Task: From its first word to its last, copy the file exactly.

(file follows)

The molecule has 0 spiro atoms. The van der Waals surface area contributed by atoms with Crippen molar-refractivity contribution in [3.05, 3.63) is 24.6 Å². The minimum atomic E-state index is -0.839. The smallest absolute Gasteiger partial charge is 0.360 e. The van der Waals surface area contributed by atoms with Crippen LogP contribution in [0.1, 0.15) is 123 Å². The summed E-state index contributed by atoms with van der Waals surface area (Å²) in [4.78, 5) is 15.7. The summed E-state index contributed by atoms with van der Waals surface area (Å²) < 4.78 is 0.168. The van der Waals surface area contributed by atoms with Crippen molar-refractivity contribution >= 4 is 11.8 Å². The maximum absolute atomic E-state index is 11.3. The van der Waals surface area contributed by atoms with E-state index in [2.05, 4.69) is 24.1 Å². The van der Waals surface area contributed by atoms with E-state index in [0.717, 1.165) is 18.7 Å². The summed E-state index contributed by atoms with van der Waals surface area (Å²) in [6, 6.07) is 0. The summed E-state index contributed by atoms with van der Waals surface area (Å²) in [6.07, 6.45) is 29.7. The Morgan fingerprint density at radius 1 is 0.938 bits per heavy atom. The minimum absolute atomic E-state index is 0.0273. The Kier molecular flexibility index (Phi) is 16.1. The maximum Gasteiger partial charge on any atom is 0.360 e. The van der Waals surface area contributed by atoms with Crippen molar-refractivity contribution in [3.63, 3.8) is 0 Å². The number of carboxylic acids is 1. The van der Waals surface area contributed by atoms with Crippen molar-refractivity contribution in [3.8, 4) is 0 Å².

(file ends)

The molecule has 0 spiro atoms. The van der Waals surface area contributed by atoms with Crippen molar-refractivity contribution in [3.05, 3.63) is 24.6 Å². The minimum atomic E-state index is -0.839. The smallest absolute Gasteiger partial charge is 0.360 e. The van der Waals surface area contributed by atoms with Crippen LogP contribution in [0.1, 0.15) is 123 Å². The summed E-state index contributed by atoms with van der Waals surface area (Å²) in [4.78, 5) is 15.7. The summed E-state index contributed by atoms with van der Waals surface area (Å²) < 4.78 is 0.168. The van der Waals surface area contributed by atoms with Crippen molar-refractivity contribution >= 4 is 11.8 Å². The maximum absolute atomic E-state index is 11.3. The van der Waals surface area contributed by atoms with E-state index in [2.05, 4.69) is 24.1 Å². The van der Waals surface area contributed by atoms with E-state index in [0.717, 1.165) is 18.7 Å². The summed E-state index contributed by atoms with van der Waals surface area (Å²) in [6, 6.07) is 0. The summed E-state index contributed by atoms with van der Waals surface area (Å²) in [6.07, 6.45) is 29.7. The Morgan fingerprint density at radius 1 is 0.938 bits per heavy atom. The minimum absolute atomic E-state index is 0.0273. The Kier molecular flexibility index (Phi) is 16.1. The maximum Gasteiger partial charge on any atom is 0.360 e. The van der Waals surface area contributed by atoms with Crippen molar-refractivity contribution in [3.63, 3.8) is 0 Å². The number of carboxylic acids is 1. The van der Waals surface area contributed by atoms with Crippen molar-refractivity contribution in [3.8, 4) is 0 Å².